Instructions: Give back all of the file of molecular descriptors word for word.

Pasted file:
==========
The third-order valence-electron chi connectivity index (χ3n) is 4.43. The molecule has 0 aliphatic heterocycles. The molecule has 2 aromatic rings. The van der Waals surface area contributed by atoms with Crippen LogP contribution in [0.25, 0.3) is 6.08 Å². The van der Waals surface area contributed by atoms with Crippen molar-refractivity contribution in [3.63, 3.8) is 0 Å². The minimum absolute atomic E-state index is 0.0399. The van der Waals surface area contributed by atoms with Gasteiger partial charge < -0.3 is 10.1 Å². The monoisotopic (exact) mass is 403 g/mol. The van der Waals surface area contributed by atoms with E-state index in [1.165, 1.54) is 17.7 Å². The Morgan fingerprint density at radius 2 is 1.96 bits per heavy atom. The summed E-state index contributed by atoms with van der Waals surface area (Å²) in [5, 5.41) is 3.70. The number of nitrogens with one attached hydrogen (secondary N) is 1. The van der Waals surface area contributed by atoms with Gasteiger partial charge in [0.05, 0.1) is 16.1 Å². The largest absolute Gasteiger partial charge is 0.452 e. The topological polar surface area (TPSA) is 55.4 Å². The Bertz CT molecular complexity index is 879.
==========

The third-order valence-electron chi connectivity index (χ3n) is 4.43. The molecule has 0 aliphatic heterocycles. The molecule has 2 aromatic rings. The van der Waals surface area contributed by atoms with Crippen LogP contribution in [0.25, 0.3) is 6.08 Å². The van der Waals surface area contributed by atoms with Crippen molar-refractivity contribution in [3.63, 3.8) is 0 Å². The minimum absolute atomic E-state index is 0.0399. The van der Waals surface area contributed by atoms with Gasteiger partial charge < -0.3 is 10.1 Å². The monoisotopic (exact) mass is 403 g/mol. The van der Waals surface area contributed by atoms with E-state index in [1.165, 1.54) is 17.7 Å². The Morgan fingerprint density at radius 2 is 1.96 bits per heavy atom. The summed E-state index contributed by atoms with van der Waals surface area (Å²) in [5, 5.41) is 3.70. The number of nitrogens with one attached hydrogen (secondary N) is 1. The van der Waals surface area contributed by atoms with Gasteiger partial charge in [0.05, 0.1) is 16.1 Å². The largest absolute Gasteiger partial charge is 0.452 e. The topological polar surface area (TPSA) is 55.4 Å². The Bertz CT molecular complexity index is 879.